And cartoonists are often “grumpy” people, Mosher adds.
“We thumb our noses at a lot of well-known people, and pretentious politicians and so on. People love that, but no one loves that as much as the Inuit,” says Mosher, who’s intrigued by stories he’s heard about laughing and humorous insult contests that used to take place in snowhouses during the winter.
“A wonderful way to run a society,” he states.
Mosher says he found no mean cartoons and no racism in any of the cartoons submitted for Polar Lines. Either that “doesn’t exist or I didn’t find it,” he says.
One of Mosher’s favourite cartoons in Polar Lines, an image by Canadian illustrator Anita Kunz, was considered by the New Yorker for a cover. Her cartoon shows an ark carrying two Inuit and other polar animals, as they escape from the melting polar ice cap.
Mosher calls that “brilliant.”
“She did put penguins in, so that’s a problem [because penguins are only found in Antarctica]. But we don’t know everything, and it’s nice when things have little mistakes,” he says.
Mosher also loves a cartoon by the late Duncan Macpherson of the Toronto Star , which shows a group of Inuit in a snowhouse laughing at the “white man’s news” on television, “this crap that they’re being fed.”
Polar Lines does include several French-language cartoons, but overall there are fewer cartoonists dealing on northern themes in Quebec, Mosher says.
But another of Mosher’s top picks, a cartoon by Ingrid Rice, plays on a popular slogan prior to the 1995 sovereignty referendum,  “My Canada Includes Quebec.”
It shows Jacques Parizeau, then the premier of Quebec, wearing a tee shirt that says “My Quebec Includes Nunavik,” while he holds a newspaper with a headline reading, “Inuit Plan Separation from Quebec – Vast Northern Territory at Stake.” 
Mosher’s favourite northern cartoonists include Norm Muffitt. Muffit, who died last year, drew under the pen name “Bush” for News North.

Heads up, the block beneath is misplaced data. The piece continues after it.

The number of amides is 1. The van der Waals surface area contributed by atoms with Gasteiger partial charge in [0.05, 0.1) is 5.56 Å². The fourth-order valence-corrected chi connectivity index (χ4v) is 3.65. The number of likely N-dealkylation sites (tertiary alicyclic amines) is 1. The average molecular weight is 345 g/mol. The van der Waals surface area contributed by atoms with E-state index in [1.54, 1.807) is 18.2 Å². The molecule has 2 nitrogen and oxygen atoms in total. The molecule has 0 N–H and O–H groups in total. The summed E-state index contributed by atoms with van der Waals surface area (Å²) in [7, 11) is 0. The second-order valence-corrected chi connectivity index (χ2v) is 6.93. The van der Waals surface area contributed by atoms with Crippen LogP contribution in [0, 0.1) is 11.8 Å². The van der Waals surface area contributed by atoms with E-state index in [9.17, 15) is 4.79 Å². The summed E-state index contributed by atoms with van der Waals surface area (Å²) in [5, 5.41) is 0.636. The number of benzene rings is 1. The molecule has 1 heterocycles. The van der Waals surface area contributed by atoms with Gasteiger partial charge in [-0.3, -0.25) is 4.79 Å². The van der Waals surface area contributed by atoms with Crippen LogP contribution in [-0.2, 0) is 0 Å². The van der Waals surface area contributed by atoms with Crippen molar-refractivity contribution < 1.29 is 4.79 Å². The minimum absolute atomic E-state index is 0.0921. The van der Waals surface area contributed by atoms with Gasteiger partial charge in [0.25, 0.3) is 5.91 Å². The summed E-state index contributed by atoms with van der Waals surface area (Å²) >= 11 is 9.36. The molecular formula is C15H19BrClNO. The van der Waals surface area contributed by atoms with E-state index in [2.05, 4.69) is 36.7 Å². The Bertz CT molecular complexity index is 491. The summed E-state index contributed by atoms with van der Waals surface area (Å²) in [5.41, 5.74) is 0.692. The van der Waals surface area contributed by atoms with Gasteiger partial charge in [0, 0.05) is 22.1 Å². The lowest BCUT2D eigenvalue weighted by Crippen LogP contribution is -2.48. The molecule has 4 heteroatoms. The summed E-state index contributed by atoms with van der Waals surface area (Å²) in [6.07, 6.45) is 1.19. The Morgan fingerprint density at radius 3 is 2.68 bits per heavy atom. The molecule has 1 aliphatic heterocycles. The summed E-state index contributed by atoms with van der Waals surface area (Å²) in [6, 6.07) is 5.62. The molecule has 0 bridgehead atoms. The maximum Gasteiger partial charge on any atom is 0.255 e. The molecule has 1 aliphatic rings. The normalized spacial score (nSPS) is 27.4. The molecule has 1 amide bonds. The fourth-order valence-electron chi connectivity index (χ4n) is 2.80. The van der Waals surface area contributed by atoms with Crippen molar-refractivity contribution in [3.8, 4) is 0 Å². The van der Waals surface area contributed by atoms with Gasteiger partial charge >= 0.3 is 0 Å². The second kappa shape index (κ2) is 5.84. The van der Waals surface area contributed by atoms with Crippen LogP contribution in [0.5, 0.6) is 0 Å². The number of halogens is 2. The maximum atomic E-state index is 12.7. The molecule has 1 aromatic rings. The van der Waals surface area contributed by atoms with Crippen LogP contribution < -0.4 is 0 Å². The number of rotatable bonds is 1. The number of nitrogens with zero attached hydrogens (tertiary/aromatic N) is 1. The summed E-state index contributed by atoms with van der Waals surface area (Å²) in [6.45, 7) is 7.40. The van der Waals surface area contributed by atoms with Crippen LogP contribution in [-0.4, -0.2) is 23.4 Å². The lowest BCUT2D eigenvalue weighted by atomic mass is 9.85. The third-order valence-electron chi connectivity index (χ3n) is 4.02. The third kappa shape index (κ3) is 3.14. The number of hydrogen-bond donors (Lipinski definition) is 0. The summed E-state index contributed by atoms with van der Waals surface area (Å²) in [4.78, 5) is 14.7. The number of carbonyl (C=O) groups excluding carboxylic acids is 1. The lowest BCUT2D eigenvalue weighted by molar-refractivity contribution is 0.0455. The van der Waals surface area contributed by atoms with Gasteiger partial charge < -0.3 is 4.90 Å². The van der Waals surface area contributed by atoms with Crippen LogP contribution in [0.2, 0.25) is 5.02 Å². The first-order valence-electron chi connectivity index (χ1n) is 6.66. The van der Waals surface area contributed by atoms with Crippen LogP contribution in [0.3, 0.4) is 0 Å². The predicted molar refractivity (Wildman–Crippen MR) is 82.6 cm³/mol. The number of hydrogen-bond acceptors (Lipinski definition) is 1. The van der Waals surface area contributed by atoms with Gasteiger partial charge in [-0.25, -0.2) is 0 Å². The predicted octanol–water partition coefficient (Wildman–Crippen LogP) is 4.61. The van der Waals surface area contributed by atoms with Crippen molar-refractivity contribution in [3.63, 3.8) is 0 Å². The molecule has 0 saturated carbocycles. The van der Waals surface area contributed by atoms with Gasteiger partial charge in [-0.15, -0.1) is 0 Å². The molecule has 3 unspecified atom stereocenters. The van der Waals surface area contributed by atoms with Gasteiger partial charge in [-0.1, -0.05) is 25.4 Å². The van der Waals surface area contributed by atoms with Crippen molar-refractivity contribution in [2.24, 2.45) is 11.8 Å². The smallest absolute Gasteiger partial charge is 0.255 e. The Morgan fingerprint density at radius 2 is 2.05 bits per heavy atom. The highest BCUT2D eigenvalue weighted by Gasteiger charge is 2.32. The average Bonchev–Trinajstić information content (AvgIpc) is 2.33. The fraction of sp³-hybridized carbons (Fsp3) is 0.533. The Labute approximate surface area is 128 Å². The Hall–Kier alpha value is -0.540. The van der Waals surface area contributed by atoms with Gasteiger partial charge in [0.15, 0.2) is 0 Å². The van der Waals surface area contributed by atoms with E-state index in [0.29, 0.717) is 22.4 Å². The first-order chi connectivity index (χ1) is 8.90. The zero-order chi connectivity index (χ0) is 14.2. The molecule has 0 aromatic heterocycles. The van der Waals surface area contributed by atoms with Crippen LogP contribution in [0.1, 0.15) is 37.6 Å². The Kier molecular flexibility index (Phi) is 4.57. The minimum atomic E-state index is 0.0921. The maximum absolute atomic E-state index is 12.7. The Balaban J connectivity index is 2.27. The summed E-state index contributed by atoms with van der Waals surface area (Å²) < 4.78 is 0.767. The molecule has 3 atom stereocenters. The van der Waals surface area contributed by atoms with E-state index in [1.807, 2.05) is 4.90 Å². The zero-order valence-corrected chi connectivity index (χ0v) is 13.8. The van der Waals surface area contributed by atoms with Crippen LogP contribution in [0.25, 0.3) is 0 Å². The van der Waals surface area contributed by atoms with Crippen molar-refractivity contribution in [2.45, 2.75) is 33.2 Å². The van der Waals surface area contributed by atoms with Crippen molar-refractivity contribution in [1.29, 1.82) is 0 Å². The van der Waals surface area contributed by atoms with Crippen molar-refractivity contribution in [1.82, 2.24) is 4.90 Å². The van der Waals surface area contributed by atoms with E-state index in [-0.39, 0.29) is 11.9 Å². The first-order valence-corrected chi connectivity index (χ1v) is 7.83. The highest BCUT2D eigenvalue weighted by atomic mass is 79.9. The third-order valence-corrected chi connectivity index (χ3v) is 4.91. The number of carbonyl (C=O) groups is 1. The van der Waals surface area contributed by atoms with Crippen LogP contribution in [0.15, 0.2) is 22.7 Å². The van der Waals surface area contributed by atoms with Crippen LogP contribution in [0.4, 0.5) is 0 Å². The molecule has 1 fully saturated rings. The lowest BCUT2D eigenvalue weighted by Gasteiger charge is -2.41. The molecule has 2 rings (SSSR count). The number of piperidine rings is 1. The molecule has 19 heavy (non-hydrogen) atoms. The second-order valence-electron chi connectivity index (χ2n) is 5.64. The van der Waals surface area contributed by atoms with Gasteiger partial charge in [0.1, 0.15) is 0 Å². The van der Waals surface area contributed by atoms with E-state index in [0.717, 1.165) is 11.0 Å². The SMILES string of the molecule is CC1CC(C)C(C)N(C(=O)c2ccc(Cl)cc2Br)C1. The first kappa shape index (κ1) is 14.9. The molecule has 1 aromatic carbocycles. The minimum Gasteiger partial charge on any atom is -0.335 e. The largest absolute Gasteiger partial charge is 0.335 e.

Mosher chuckles over a cartoon by “Bush” of two Scrabble players arguing whether an Inuktitut word works in their game: “Of course it’s a word!! If you don’t believe me look it up in the dictionary,” one man says to the other.
And then there was Ipellie, whose well-crafted cartoons always got their message across. An Ipellie cartoon included in Polar Lines shows an Inuk man struggling to fix his “motor doggy” snowmobile, while another man drives by on his dog team, saying “well brother, that’s progress.”
But laughter is a funny thing, Mosher says.
Some people could, he acknowledges, be offended by a cartoon in Polar Lines drawn by Graeme Mackay for the Hamilton Spectator .
The imaginary map of Nunavut bears the subtitle “what the heck is up there?”
The map shows where you can find an “Eskimo pie ice cream factory,” the “alleged home of the Eastern Arctic hare,”  some “affordable beachfront property” and other places, whose made-up names mock southern Canadians’ ignorance and misconceptions about the Arctic and Canada’s newest territory.
Fear, anger and weakness are among the major themes found in cartoonists’ work and in all forms of humour, Mosher says, citing Sigmund Freud, the father of modern psychiatry, who said healthy people recognize their weaknesses and can laugh at them.
“I think that’s why cartoons are so popular. We do that for people.”
And we can expect to see even more cartoons like those in Polar Lines, Mosher says, “because the North is the last frontier and how we handle that, how we deal with that, global warming, and development, is something we should all be keeping an eye on. Isn’t that our job as cartoonists?”
Mosher hopes to accompany Polar Lines as it tours the North sometime in the near future.
But if you can’t wait for the tour, the entire Polar Lines exhibition is posted, with accompanying texts in Inuktitut, Inuinnaqtun, English and French at ITK’s website.